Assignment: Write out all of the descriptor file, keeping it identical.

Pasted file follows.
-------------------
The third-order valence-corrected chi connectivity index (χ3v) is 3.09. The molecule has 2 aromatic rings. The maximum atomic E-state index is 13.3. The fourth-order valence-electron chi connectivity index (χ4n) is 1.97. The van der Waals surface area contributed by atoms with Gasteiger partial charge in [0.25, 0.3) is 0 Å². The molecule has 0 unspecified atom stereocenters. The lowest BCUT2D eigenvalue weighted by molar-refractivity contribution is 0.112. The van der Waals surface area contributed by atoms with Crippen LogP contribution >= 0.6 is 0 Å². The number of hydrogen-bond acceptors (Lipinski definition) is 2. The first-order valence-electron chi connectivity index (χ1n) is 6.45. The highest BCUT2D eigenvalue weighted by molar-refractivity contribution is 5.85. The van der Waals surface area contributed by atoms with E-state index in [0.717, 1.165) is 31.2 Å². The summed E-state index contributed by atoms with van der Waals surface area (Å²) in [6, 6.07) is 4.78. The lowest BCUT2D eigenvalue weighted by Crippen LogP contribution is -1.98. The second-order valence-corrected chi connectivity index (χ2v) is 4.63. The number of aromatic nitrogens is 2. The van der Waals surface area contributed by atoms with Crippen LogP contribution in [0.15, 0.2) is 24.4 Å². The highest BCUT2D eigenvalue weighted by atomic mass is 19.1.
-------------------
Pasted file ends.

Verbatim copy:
The third-order valence-corrected chi connectivity index (χ3v) is 3.09. The molecule has 2 aromatic rings. The maximum atomic E-state index is 13.3. The fourth-order valence-electron chi connectivity index (χ4n) is 1.97. The van der Waals surface area contributed by atoms with Gasteiger partial charge in [0.25, 0.3) is 0 Å². The molecule has 0 unspecified atom stereocenters. The lowest BCUT2D eigenvalue weighted by molar-refractivity contribution is 0.112. The van der Waals surface area contributed by atoms with Crippen LogP contribution >= 0.6 is 0 Å². The number of hydrogen-bond acceptors (Lipinski definition) is 2. The first-order valence-electron chi connectivity index (χ1n) is 6.45. The highest BCUT2D eigenvalue weighted by molar-refractivity contribution is 5.85. The van der Waals surface area contributed by atoms with E-state index in [0.717, 1.165) is 31.2 Å². The summed E-state index contributed by atoms with van der Waals surface area (Å²) in [6, 6.07) is 4.78. The lowest BCUT2D eigenvalue weighted by Crippen LogP contribution is -1.98. The second-order valence-corrected chi connectivity index (χ2v) is 4.63. The number of aromatic nitrogens is 2. The van der Waals surface area contributed by atoms with Crippen LogP contribution in [0.15, 0.2) is 24.4 Å². The highest BCUT2D eigenvalue weighted by atomic mass is 19.1.